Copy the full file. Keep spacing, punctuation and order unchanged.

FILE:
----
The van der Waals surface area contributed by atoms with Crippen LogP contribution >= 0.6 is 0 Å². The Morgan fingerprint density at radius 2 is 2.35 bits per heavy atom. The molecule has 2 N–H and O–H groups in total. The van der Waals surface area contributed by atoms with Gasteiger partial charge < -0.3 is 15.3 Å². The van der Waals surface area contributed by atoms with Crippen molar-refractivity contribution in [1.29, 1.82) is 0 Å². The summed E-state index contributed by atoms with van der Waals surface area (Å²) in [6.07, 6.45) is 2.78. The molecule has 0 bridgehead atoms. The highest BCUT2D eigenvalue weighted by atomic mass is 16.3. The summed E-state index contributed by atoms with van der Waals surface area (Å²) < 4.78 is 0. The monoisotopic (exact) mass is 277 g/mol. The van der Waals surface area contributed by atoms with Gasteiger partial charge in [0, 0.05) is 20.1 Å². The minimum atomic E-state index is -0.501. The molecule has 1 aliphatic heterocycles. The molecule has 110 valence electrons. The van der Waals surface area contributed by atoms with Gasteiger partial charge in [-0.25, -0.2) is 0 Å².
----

The van der Waals surface area contributed by atoms with Crippen LogP contribution >= 0.6 is 0 Å². The Morgan fingerprint density at radius 2 is 2.35 bits per heavy atom. The molecule has 2 N–H and O–H groups in total. The van der Waals surface area contributed by atoms with Gasteiger partial charge < -0.3 is 15.3 Å². The van der Waals surface area contributed by atoms with Crippen molar-refractivity contribution in [1.29, 1.82) is 0 Å². The summed E-state index contributed by atoms with van der Waals surface area (Å²) in [6.07, 6.45) is 2.78. The molecule has 0 bridgehead atoms. The highest BCUT2D eigenvalue weighted by atomic mass is 16.3. The summed E-state index contributed by atoms with van der Waals surface area (Å²) < 4.78 is 0. The monoisotopic (exact) mass is 277 g/mol. The van der Waals surface area contributed by atoms with Gasteiger partial charge in [0, 0.05) is 20.1 Å². The minimum atomic E-state index is -0.501. The molecule has 1 aliphatic heterocycles. The molecule has 110 valence electrons. The van der Waals surface area contributed by atoms with Gasteiger partial charge in [-0.25, -0.2) is 0 Å².